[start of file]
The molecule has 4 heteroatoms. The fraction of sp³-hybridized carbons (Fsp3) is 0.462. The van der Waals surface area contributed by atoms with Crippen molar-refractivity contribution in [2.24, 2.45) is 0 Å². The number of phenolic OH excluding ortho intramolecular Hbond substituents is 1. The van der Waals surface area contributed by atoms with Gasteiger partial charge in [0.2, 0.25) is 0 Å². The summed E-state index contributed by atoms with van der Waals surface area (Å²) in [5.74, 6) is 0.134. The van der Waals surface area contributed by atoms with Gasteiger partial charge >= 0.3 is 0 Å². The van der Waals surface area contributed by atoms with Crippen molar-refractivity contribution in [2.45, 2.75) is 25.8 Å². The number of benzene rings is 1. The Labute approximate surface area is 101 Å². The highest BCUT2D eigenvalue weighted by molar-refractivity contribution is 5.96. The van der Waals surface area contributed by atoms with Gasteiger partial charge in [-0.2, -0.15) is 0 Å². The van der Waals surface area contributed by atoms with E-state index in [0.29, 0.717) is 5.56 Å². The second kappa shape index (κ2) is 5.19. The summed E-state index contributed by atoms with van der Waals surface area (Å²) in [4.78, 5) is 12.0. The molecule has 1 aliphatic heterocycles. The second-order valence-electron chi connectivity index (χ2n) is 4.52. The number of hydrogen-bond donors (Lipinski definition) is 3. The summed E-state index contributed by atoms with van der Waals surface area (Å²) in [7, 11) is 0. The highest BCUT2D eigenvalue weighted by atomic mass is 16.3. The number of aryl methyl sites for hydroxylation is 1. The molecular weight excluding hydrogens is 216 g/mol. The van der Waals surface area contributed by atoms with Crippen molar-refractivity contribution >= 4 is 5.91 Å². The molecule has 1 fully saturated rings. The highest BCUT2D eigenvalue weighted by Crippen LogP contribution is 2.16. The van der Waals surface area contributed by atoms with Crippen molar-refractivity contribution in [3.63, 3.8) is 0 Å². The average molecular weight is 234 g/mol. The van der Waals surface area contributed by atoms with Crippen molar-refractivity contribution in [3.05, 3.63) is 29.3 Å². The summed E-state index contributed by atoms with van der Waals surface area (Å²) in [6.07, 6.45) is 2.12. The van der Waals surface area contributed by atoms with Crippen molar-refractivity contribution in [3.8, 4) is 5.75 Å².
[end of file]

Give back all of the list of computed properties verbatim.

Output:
The molecule has 4 heteroatoms. The fraction of sp³-hybridized carbons (Fsp3) is 0.462. The van der Waals surface area contributed by atoms with Crippen molar-refractivity contribution in [2.24, 2.45) is 0 Å². The number of phenolic OH excluding ortho intramolecular Hbond substituents is 1. The van der Waals surface area contributed by atoms with Gasteiger partial charge in [0.2, 0.25) is 0 Å². The summed E-state index contributed by atoms with van der Waals surface area (Å²) in [5.74, 6) is 0.134. The van der Waals surface area contributed by atoms with Gasteiger partial charge >= 0.3 is 0 Å². The van der Waals surface area contributed by atoms with Crippen molar-refractivity contribution in [2.45, 2.75) is 25.8 Å². The number of benzene rings is 1. The Labute approximate surface area is 101 Å². The highest BCUT2D eigenvalue weighted by molar-refractivity contribution is 5.96. The van der Waals surface area contributed by atoms with Gasteiger partial charge in [-0.2, -0.15) is 0 Å². The van der Waals surface area contributed by atoms with E-state index in [0.29, 0.717) is 5.56 Å². The second kappa shape index (κ2) is 5.19. The summed E-state index contributed by atoms with van der Waals surface area (Å²) in [4.78, 5) is 12.0. The molecule has 1 aliphatic heterocycles. The second-order valence-electron chi connectivity index (χ2n) is 4.52. The number of hydrogen-bond donors (Lipinski definition) is 3. The summed E-state index contributed by atoms with van der Waals surface area (Å²) in [7, 11) is 0. The highest BCUT2D eigenvalue weighted by atomic mass is 16.3. The number of aryl methyl sites for hydroxylation is 1. The molecular weight excluding hydrogens is 216 g/mol. The van der Waals surface area contributed by atoms with Crippen molar-refractivity contribution >= 4 is 5.91 Å². The molecule has 1 fully saturated rings. The highest BCUT2D eigenvalue weighted by Crippen LogP contribution is 2.16. The van der Waals surface area contributed by atoms with Crippen molar-refractivity contribution in [3.63, 3.8) is 0 Å². The average molecular weight is 234 g/mol. The van der Waals surface area contributed by atoms with Crippen molar-refractivity contribution in [3.05, 3.63) is 29.3 Å². The summed E-state index contributed by atoms with van der Waals surface area (Å²) in [6.07, 6.45) is 2.12. The van der Waals surface area contributed by atoms with Crippen molar-refractivity contribution in [3.8, 4) is 5.75 Å².